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Wednesday, Jun 26, 2002

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Out with hangups

INDIA'S political class suffers from a number of hang-ups that act as a drag on their effectiveness in and out of power. Some are rooted in the country's ancient culture, and will require determined efforts to shake off. Take the awe and respect with which old age is held, in the belief that it automatically reflects wisdom and experience. Gerontocracy has come to characterise both politics and public life, stifles the younger elements in various political parties and denies them adequate outlet for their energy and creativity.

Sycophancy is another cultural trait that cripples freedom of expression and action. This has left no part of the country and no party uninfected. Elderly Indians expect the younger members of the flock to pay obeisance to them and propitiate them by falling at their feet. This rubs off on politicians as well, and is carried to extremes in the case of some parties such as the AIADMK.

There are other hang-ups whose origins can be traced not so much to Indian culture, but to the immaturity of political parties and leaders. India's Constitution and democratic institutions are essentially an import from the West, and continue to be tender saplings even today. The political class has yet to develop, leave alone demonstrate, the self-confidence and sophistication necessary to run the system with a sense of fair-play and mutual accommodation — in short, in the spirit of a true and genuine democracy.

Only two examples will suffice. The first is the scare caused by the very mention of a contest to whatever post. The hunt is always for the elusive consensus, and anyone not toeing the line is regarded as a self-aggrandising spoil-sport and a blasphemous blackleg. There has been a good deal of breast-beating in NDA circles over the temerity of the Left parties in sabotaging its efforts at consensus and putting up their own Presidential candidate.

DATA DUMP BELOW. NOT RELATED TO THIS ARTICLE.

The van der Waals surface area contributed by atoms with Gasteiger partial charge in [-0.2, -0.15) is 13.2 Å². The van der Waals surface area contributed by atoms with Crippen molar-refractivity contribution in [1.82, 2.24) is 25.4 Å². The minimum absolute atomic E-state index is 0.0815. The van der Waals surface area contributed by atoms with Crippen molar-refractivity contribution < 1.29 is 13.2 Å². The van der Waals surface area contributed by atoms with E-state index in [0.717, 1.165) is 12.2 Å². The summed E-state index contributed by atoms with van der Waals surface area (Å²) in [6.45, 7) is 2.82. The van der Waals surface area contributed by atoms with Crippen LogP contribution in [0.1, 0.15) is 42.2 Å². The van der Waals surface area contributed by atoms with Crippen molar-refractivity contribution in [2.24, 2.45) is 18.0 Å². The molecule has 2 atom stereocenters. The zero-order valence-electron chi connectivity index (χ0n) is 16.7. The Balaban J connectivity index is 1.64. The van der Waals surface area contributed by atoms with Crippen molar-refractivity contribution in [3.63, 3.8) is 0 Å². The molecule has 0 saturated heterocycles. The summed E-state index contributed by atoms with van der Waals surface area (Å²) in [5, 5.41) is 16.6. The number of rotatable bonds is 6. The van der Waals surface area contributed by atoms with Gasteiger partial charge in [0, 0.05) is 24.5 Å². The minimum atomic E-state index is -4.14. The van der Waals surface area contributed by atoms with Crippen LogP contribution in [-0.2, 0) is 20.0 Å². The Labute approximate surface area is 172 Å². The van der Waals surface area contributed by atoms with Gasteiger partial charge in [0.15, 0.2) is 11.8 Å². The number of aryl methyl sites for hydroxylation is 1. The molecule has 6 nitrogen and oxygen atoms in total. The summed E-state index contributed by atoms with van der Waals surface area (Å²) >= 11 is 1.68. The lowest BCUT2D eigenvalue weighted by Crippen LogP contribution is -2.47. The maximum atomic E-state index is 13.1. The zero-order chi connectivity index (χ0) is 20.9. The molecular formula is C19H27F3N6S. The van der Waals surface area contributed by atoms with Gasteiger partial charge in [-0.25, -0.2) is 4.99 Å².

Morarji Desai had to face a lot of calumny and condemnation simply because he opted for a trial of strength with Indira Gandhi for Prime Ministership. Contrast this with the early days of Independence when C. Subramaniam stood against his own mentor Kamaraj for the Chief Ministership of erstwhile Madras State. CS, of course, lost to Kamaraj who, far from nurturing a grudge, took CS in his Cabinet giving him the important portfolios of Finance and Education. The second hang-up peculiar to India is for a ruling party to view as execrable even public welfare-oriented policies and programmes of a predecessor Government, for the sole reason that it was of another party. They are scratched or left in limbo resulting in the wastage of a lot of money and time. Also, Opposition parties keep on organising agitations and disrupting the process of governance, in contrast to other democratic countries, where, once the elections are over, parties confine their opposition to legislative chambers, giving the ruling party a chance to prove itself.

B. S. Raghavan

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